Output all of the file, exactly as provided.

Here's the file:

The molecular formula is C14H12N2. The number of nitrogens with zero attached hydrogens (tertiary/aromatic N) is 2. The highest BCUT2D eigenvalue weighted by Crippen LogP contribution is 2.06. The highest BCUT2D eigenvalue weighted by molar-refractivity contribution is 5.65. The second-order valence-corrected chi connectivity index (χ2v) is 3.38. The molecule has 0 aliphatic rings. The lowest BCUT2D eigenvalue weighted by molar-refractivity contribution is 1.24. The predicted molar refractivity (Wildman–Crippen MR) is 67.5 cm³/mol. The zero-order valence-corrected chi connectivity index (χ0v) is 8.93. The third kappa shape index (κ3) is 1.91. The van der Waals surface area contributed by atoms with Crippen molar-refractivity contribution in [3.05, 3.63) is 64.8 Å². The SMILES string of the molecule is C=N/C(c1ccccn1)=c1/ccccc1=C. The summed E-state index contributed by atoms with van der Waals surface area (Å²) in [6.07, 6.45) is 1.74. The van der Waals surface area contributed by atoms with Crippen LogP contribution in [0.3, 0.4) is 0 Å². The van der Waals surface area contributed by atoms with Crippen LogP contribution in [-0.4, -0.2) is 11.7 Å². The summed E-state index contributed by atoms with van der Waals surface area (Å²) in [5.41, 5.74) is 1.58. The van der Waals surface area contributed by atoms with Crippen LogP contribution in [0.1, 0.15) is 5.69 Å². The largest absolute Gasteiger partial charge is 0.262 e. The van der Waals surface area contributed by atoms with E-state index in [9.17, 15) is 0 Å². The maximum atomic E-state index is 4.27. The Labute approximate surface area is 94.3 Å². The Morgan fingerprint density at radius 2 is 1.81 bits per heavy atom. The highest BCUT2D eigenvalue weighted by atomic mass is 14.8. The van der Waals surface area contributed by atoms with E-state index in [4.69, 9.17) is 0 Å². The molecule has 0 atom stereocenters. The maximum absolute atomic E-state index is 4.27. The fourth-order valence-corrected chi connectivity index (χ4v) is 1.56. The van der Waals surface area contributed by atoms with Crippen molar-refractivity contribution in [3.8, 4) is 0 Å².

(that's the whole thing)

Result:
The molecular formula is C14H12N2. The number of nitrogens with zero attached hydrogens (tertiary/aromatic N) is 2. The highest BCUT2D eigenvalue weighted by Crippen LogP contribution is 2.06. The highest BCUT2D eigenvalue weighted by molar-refractivity contribution is 5.65. The second-order valence-corrected chi connectivity index (χ2v) is 3.38. The molecule has 0 aliphatic rings. The lowest BCUT2D eigenvalue weighted by molar-refractivity contribution is 1.24. The predicted molar refractivity (Wildman–Crippen MR) is 67.5 cm³/mol. The zero-order valence-corrected chi connectivity index (χ0v) is 8.93. The third kappa shape index (κ3) is 1.91. The van der Waals surface area contributed by atoms with Crippen molar-refractivity contribution in [3.05, 3.63) is 64.8 Å². The SMILES string of the molecule is C=N/C(c1ccccn1)=c1/ccccc1=C. The summed E-state index contributed by atoms with van der Waals surface area (Å²) in [6.07, 6.45) is 1.74. The van der Waals surface area contributed by atoms with Crippen LogP contribution in [0.3, 0.4) is 0 Å². The van der Waals surface area contributed by atoms with Crippen LogP contribution in [-0.4, -0.2) is 11.7 Å². The summed E-state index contributed by atoms with van der Waals surface area (Å²) in [5.41, 5.74) is 1.58. The van der Waals surface area contributed by atoms with Crippen LogP contribution in [0.1, 0.15) is 5.69 Å². The largest absolute Gasteiger partial charge is 0.262 e. The van der Waals surface area contributed by atoms with E-state index in [9.17, 15) is 0 Å². The maximum atomic E-state index is 4.27. The Labute approximate surface area is 94.3 Å². The Morgan fingerprint density at radius 2 is 1.81 bits per heavy atom. The highest BCUT2D eigenvalue weighted by atomic mass is 14.8. The van der Waals surface area contributed by atoms with E-state index in [4.69, 9.17) is 0 Å². The molecule has 0 atom stereocenters. The maximum absolute atomic E-state index is 4.27. The fourth-order valence-corrected chi connectivity index (χ4v) is 1.56. The van der Waals surface area contributed by atoms with Crippen molar-refractivity contribution in [3.8, 4) is 0 Å².